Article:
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← “It’s Part of their Culture” - Reading Nick Cohen in the light of the Jaipur affair [Also in Polish]

Premiseless's Avatar Jump to comment 29 by Premiseless

Comment 11 by stellier68 :

Enough of the: "It's ok as long as they don't impose it on others" or "Religious beliefs are a personnal choice, whatever anyone practice at home is none of our business". Religion has social and societal ramifications, that's its nature. Could someone say: "Slavery is ok as long as it stays in Africa?" or "Paedophilia is a personal choice, whatever anyone practices at home is none of our business?" Religion is politics in its ugliest, most evil form and has to be fought and denouced with vigor. A famous poet once said that: "If you don't take care of politics, politics will take care of you"...The same can be said of religions.

The DEVADASI are the most incredible example of how lifestyle respects are an absolute mutation of what we might consider mainstream moral thought procedure. Their culture, for centuries prior to colonial rule, revolved around preteens devoting their lives to a goddess, thereby affording them lifelong kudos unavailable to anyone else from their lowly caste. The catch? Sex slaves for life. The bonus? Women who would otherwise be owned for life by a husband and whose purpose is to serve him and the children born of this now have matriarchal rights over children born to them as a concubine to a wealthy individual, whose pleasure charms they now become another one amidst a collection of.

So here we have children, being devoted for life to prostitution, which affords them privilege and respect and the unique blessings of the goddess whom they serve. An absolute mutation of standard definitions for respect, layered with western taboos!

Comment 24 by Helga Vierich :

....... It is, therefore, looking at cultural practices relative to their environments. It is not a basis for social activism or policy.

The world over, is it any wonder conformity to a sustainable standard is so elusive.

What has always seemed odd, to me, is the overlooking of the fact that human beings can and do readily adopt new practices to fit in to cultures that they seek refuge in. They learn the language, the behavioural and legal codes, learn to conform to dress codes and so on. It is most unusual to see immigrant groups demanding to retain those aspects of their original culture, which actively defy their new setting, in a situation where this would likely get them expelled (or worse) from the society which has offered them a home.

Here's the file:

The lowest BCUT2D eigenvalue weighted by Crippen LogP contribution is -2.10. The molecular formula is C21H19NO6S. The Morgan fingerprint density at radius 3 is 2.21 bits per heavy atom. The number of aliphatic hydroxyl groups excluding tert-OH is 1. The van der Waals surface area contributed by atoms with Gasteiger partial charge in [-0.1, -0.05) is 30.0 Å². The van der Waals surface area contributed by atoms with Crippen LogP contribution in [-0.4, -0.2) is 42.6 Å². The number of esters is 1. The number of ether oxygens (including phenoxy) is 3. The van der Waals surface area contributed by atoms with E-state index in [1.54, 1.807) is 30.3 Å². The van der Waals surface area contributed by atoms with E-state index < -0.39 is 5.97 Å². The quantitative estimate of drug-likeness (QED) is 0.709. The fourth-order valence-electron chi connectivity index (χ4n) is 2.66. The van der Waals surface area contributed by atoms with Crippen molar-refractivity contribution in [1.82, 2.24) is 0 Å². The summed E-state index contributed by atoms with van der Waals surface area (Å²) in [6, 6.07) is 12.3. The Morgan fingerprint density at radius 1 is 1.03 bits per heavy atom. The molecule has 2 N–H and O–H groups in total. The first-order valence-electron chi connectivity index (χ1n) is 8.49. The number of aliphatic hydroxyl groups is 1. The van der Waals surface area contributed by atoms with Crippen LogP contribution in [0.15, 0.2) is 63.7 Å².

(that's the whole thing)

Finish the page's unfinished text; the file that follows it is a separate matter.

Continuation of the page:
Ahem?

So it is imperative to be very clear what is acceptable and what is not. In a multicultural society, it cannot always be easy to make the kinds of rules that permit, on the one hand, freedom of religion, while on the other hand, apply a uniform standard of law - especially of human rights and individual freedoms. But it must be done, and be seen to be strictly upheld. This is not a moral minefield. It is a simple matter of applying the legal system equally. Any politician who panders special interests, be they ethnic or religious - or class - should be publicly challenged and shamed. People have fought too hard for those rights and freedoms, now enshrined in the legal system of most democratic countries, to risk losing these now because some member of parliament cannot, or will not, see that this balancing of the rights of the individual against those of the state must apply to all citizens, regardless of their origins or beliefs.

In the case cited (devadasi), children go on record as saying,

"You cannot even trust your own family not to sell your life."

From an empirical position you see women, often themselves sold as sex charms around 7 yrs old, now with families in a welfare void, needing monies for sons to start a family, with daughters who can earn enough to pay for medicines and 'family norms' by sacrificing their less affluent 'wife and mother' choice to a more affluent 'sex charm' option.

As one of these lowly life philosophers stated,

"For the poor, choice is a very cruel mirage."

If you interfere in their fabric, minus a sustainable long term liberation, all you often do is reduce whatever ill wind was already blowing in their direction. Stagnation and suffering seem their only rewards for ALL capitalist agendas.

With this in mind, it seems less strange that religious irrationalities prevail amidst peoples whose multigenerational realities are hardwired to systems of thinking we would consider represent all that is to be avoided of the human experience.

In fact, when you think about it, it's only power and affluence which preserve such moral reversals of culture and belief. And this from a government set to become one of the global big players in the not too distant future.

Some big questions lie begging as to what promotes power and affluence, predominantly absent equitable opportunity. It seems a formulae we in the west know well, behind our pretentious morals!

Thu, 02 Feb 2012 08:45:34 UTC | #913715